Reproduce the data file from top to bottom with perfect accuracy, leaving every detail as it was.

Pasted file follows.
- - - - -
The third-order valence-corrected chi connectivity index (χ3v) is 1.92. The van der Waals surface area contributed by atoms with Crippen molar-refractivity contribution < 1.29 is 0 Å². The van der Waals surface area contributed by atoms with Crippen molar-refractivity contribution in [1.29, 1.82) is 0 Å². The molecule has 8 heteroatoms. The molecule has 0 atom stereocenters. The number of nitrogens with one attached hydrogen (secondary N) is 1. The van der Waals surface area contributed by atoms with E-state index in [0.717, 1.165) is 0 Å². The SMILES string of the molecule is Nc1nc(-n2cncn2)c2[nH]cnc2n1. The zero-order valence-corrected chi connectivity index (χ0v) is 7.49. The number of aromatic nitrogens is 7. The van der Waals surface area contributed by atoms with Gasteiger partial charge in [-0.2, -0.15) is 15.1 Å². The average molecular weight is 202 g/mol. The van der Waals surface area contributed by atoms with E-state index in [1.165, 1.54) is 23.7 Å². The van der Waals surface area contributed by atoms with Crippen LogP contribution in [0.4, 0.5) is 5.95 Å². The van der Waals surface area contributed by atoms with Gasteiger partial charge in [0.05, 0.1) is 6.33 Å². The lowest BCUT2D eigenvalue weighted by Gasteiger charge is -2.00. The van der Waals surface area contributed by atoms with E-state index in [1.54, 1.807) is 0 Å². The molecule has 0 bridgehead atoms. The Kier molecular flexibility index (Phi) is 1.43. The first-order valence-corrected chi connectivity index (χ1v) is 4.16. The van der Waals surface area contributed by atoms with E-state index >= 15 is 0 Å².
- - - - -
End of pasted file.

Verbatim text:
The third-order valence-corrected chi connectivity index (χ3v) is 1.92. The van der Waals surface area contributed by atoms with Crippen molar-refractivity contribution < 1.29 is 0 Å². The van der Waals surface area contributed by atoms with Crippen molar-refractivity contribution in [1.29, 1.82) is 0 Å². The molecule has 8 heteroatoms. The molecule has 0 atom stereocenters. The number of nitrogens with one attached hydrogen (secondary N) is 1. The van der Waals surface area contributed by atoms with E-state index in [0.717, 1.165) is 0 Å². The SMILES string of the molecule is Nc1nc(-n2cncn2)c2[nH]cnc2n1. The zero-order valence-corrected chi connectivity index (χ0v) is 7.49. The number of aromatic nitrogens is 7. The van der Waals surface area contributed by atoms with Gasteiger partial charge in [-0.2, -0.15) is 15.1 Å². The average molecular weight is 202 g/mol. The van der Waals surface area contributed by atoms with E-state index in [1.165, 1.54) is 23.7 Å². The van der Waals surface area contributed by atoms with Crippen LogP contribution in [0.4, 0.5) is 5.95 Å². The van der Waals surface area contributed by atoms with Gasteiger partial charge in [0.05, 0.1) is 6.33 Å². The lowest BCUT2D eigenvalue weighted by Gasteiger charge is -2.00. The van der Waals surface area contributed by atoms with E-state index in [1.54, 1.807) is 0 Å². The molecule has 0 bridgehead atoms. The Kier molecular flexibility index (Phi) is 1.43. The first-order valence-corrected chi connectivity index (χ1v) is 4.16. The van der Waals surface area contributed by atoms with E-state index >= 15 is 0 Å².